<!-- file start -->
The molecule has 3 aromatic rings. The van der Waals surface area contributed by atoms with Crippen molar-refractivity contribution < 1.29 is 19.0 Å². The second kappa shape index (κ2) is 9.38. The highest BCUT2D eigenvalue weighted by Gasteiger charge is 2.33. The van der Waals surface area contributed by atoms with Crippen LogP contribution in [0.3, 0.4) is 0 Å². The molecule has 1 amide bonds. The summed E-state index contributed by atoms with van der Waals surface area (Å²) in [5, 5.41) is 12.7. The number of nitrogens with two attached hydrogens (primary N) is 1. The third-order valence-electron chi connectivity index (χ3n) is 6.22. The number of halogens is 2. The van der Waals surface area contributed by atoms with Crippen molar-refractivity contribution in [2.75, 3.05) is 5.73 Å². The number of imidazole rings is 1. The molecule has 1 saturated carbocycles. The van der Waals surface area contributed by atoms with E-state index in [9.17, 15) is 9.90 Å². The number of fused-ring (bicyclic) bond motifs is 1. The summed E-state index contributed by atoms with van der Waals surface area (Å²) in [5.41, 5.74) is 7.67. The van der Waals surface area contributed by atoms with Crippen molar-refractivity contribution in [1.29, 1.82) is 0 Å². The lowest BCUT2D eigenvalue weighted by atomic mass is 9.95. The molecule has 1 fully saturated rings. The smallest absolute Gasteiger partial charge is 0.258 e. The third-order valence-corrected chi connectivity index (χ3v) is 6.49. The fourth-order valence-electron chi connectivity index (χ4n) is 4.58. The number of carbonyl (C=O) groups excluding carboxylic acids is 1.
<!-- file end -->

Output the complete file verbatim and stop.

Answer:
The molecule has 3 aromatic rings. The van der Waals surface area contributed by atoms with Crippen molar-refractivity contribution < 1.29 is 19.0 Å². The second kappa shape index (κ2) is 9.38. The highest BCUT2D eigenvalue weighted by Gasteiger charge is 2.33. The van der Waals surface area contributed by atoms with Crippen LogP contribution in [0.3, 0.4) is 0 Å². The molecule has 1 amide bonds. The summed E-state index contributed by atoms with van der Waals surface area (Å²) in [5, 5.41) is 12.7. The number of nitrogens with two attached hydrogens (primary N) is 1. The third-order valence-electron chi connectivity index (χ3n) is 6.22. The number of halogens is 2. The van der Waals surface area contributed by atoms with Crippen molar-refractivity contribution in [2.75, 3.05) is 5.73 Å². The number of imidazole rings is 1. The molecule has 1 saturated carbocycles. The van der Waals surface area contributed by atoms with E-state index in [9.17, 15) is 9.90 Å². The number of fused-ring (bicyclic) bond motifs is 1. The summed E-state index contributed by atoms with van der Waals surface area (Å²) in [5.41, 5.74) is 7.67. The van der Waals surface area contributed by atoms with Crippen molar-refractivity contribution in [1.29, 1.82) is 0 Å². The lowest BCUT2D eigenvalue weighted by atomic mass is 9.95. The molecule has 1 fully saturated rings. The smallest absolute Gasteiger partial charge is 0.258 e. The third-order valence-corrected chi connectivity index (χ3v) is 6.49. The fourth-order valence-electron chi connectivity index (χ4n) is 4.58. The number of carbonyl (C=O) groups excluding carboxylic acids is 1.